Progress does continue though!  We've finished interior walls, prepared for exterior stucco, finished the roof and facia, brought the upstairs bathroom to 85% completion, and will soon completely finish the spare bedroom.  Over the next 6 months I hope to at least quadruple the pace of the previous 6 months.  This will be accomplished by keeping myself accountable, enlisting the help of family members and holding them accountable, hosting another cob workshop to wrap up some details, and putting my money where my mouth is by hiring some help from part-timers, handymen, and professionals.  Some of the finishing woodwork details can be outsourced and I've found a local who's really good with a trowel.

Halfway through the winter of 2014-2015 we started "camping out" in the new house, still cooking and showering in the old one but now this is our 2nd full winter.  The firewood supply is growing without effort so it must working! I think we're using about 2-3 cords per winter and it will only get better as we add efficiency measures such as thermal window drapes and seal air leaks around the ceilings.

Hope everyone who reads this finds their own personal best way to make positive impacts on the landscape!
1 year ago
Glare is a fact of life in a passive solar home, at least it is in mine that I'm on my 3rd winter in.  Trombe walls could work but I can't share any personal experience there since I don't have one.  Summer sun is mentioned in the comments here but with good design that can be minimized or almost eliminated.  You probably already know to try to keep it fairly long and narrow East to West and of course the proper overhangs are critical.

Some of the finer design details:  Pay attention to finishes on floors, window sills, and furnishings.  My wife put a clear vinyl table cloth on the dining table and it bounces a bright glare into the kitchen.  Floors can be tricky since smooth and shiney is easiest to clean but relatively matte finishes help out.  We have a tall counter halfway through the house separating the dining from kitchen and this does deflect most of the glare from the floor.  Colors are important too.  As we know, dark colors absorb more and convert to heat while lighter bounces more light off.

Most passive solar architects now know not to over-glaze.  Just having a 5-6 ft wall section not glazed creates a nice pocket to place a reading chair or something in.  Of course the shaded areas farther from the wall shift throughout the day.  We have a living area with a ceiling that goes to the upstairs with the window up high.  This keeps the sun from that window mostly on a dark painted wall halfway through the house or upstairs.

Hopefully by next winter I'll be able to report back how an attached solar greenhouse impacts the performance.  We have section 12 or more feet long with no windows that will be inside the greenhouse, there's a doorway to one side and a double-hung window to the other that can let extra heat into the house if we choose to open them.  I imagine that the greenhouse will reduce the glare we currently get through the door since it will be diffused through the greenhouse glass first.

I see that someone mentioned various curtain arrangements but I can't report on that either since I don't have any yet!  Getting insulating window drapes to close at night should help out a lot though!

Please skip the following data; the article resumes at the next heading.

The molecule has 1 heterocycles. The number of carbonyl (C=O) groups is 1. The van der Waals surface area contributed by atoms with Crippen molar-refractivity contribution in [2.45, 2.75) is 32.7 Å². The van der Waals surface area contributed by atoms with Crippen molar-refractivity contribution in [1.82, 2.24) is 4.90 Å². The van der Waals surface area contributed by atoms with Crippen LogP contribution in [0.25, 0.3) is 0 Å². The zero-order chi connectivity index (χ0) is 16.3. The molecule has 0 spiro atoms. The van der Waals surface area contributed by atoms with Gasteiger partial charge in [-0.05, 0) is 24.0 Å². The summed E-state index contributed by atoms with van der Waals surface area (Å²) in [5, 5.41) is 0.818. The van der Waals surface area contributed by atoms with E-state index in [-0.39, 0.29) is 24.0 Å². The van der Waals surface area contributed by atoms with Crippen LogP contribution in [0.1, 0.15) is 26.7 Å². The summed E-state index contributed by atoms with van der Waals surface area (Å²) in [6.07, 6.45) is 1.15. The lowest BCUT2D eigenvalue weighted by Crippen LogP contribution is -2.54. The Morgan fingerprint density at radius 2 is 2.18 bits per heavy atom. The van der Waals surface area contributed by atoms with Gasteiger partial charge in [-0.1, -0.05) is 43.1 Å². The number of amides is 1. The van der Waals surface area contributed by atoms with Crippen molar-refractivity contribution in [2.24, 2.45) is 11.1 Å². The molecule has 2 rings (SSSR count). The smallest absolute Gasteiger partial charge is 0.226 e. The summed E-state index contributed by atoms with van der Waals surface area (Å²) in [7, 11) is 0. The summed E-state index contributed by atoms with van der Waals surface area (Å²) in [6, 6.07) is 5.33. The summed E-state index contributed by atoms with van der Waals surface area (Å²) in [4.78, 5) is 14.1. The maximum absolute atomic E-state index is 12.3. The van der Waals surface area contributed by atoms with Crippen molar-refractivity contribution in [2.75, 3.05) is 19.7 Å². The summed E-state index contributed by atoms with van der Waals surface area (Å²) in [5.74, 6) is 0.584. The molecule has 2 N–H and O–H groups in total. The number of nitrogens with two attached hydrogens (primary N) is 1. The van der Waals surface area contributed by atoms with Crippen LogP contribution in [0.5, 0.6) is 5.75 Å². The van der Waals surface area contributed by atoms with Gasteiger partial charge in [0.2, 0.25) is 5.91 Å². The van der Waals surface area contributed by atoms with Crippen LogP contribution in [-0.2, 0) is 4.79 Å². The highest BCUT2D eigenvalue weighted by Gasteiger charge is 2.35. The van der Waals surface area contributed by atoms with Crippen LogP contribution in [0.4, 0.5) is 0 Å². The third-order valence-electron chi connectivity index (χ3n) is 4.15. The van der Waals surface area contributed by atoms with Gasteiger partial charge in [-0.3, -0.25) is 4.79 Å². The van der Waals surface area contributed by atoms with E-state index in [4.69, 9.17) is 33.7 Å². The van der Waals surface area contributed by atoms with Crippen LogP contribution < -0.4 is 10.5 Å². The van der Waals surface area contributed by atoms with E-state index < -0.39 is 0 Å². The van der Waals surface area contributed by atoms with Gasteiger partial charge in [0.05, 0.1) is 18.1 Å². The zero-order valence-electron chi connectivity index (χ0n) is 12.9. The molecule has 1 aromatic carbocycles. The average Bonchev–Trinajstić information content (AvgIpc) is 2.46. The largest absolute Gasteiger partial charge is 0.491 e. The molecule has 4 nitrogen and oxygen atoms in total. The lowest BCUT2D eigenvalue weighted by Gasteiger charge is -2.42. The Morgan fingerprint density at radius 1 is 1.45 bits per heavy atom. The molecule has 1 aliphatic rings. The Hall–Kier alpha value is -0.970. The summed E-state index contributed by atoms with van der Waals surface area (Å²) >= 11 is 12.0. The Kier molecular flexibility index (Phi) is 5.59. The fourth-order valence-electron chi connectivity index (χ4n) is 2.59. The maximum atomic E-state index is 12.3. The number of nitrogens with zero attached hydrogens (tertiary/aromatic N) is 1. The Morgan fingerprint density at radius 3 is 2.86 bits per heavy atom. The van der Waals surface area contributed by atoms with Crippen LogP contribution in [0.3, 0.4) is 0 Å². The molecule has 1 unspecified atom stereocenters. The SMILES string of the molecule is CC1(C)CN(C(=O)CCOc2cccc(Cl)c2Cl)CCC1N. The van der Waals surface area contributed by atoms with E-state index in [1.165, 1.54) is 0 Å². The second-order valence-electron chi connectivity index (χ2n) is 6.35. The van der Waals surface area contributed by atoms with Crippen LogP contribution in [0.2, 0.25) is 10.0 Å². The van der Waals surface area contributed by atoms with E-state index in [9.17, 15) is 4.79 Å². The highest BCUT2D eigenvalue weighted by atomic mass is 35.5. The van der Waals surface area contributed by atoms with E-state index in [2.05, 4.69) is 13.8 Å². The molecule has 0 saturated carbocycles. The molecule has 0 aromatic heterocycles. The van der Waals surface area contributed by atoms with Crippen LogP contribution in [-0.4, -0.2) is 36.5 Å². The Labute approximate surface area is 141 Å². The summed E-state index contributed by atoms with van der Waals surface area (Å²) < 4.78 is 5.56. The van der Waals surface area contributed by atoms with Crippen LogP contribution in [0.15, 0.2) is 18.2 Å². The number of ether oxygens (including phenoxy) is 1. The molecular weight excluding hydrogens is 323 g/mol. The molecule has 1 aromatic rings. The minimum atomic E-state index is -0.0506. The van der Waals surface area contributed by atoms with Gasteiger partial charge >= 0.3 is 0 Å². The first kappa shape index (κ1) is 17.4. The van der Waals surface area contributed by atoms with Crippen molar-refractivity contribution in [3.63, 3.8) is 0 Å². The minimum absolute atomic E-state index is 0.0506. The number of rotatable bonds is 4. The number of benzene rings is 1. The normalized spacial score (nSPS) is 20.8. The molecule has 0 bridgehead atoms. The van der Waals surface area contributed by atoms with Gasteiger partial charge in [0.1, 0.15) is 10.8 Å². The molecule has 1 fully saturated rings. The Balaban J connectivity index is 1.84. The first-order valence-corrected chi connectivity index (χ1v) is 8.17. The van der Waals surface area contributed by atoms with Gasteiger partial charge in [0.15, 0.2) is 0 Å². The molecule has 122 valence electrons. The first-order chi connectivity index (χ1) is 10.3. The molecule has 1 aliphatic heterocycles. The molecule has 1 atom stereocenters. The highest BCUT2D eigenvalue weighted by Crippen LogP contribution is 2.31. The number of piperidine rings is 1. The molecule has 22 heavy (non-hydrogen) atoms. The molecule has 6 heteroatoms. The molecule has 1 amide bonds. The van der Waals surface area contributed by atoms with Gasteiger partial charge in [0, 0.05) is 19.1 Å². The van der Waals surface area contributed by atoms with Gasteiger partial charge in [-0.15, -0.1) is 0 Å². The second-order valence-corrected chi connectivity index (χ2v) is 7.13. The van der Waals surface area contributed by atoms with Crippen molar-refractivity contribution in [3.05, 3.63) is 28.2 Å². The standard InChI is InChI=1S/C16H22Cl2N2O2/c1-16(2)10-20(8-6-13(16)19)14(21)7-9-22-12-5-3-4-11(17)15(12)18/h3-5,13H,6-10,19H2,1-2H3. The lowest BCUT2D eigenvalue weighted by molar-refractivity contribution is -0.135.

Nothing's perfect but I will say that I'm extremely happy with the performance of passive solar in my climate.  Over Christmas I was gone for 8 days and with no supplemental heat in MN I came home to 55 F downstairs and 60F upstairs!
Good luck!  Hope this helped!
1 year ago
Hi Starr,

I still check this out occasionally, missed the notification this time.  I'm not very close to Duluth, much closer to Iowa.  I know of permie groups in the twin cities and there has been a get together around labor day at harmony park north of Albert Lea for several years now.  I'll mention to that they hosted the north american permaculture convergence in 2014 in case you missed it.
2 years ago
Did you end up using something like this?  Seems like a good option in many ways!
2 years ago
Time for a new photo! I'll try to add a few more this week. Construction continues, we now have a few walls finished and I'll finally get that stucco on this summer. Even though it's still a construction zone, living in the new house has been great! We only used two chords of wood to get through the whole winter and this will get better yet as more improvements are completed such as thermal window shades.
2 years ago
This sounded strange when I heard it, but a friend told me sometimes he'll load up a sow and take it for a ride and that works!
2 years ago
I don't know much about horses. I rode one once. Never owned one. Never had a friend who owned one. Don't even know if I really like horses.

But here's the thing. I work at, and own part of a big conventional corn and soybean farm. 1400 acres, spray, GMO's, and all that lovely stuff. On my homestead, in stark contrast, no poisons are used and I strive for a regenerative, beyond organic approach with my livestock, so naturally I don't want to put my own animals out on the land at the conventional farm. I'm looking for other avenues such as working with livestock people using more conventional or "natural" methods and setting up custom grazing on the large farm to begin to integrate animals.

If I get my own larger chunk of land what I'd really like to do is take a conventional field and profitably restore it's ecological functions, ideally even treating contaminated runoff from neighboring fields. I could and probably will take the custom grazing/ finishing approach I mentioned above but ethically I still have a bit of a problem with this especially when dealing with contaminated runoff areas. Part of me says, "not my animals, not for my customers, not my problem" and they'd probably end up better quality than CAFO animals anyway. Would horses, that no one is going to eat be a better option in at least some cases to use for the restoration of agricultural land?

I don't know the facts but it seems like there could be a large problem with unwanted horses in the US especially with restrictions against using them for things that they might frequently be used for in other parts of the world when a horse gets too old to do whatever horses do.

Hope I haven't offended any horse lovers here, if you are one please share your thoughts. I'm looking for any way I can to take land away from the corn and bean machine to better care for people and planet.
3 years ago
A question for Grant or anyone else who cares to chime in.

What are some unique ways you've come up with to keep the animals, hogs or cattle especially, from ravaging newly planted trees? On small acreages it's hard (mentally and maybe economically) to give up areas for many years while trees grow up enough to stand on their own. Temporary fencing can be used to squeeze in tighter but takes time and material especially if the area has the usually desired irregular edges. I plan on using some large (about 20" dia.) plastic tile sections anchored with T posts, not too quick or economical with large numbers of trees though.

What are your ideas?
3 years ago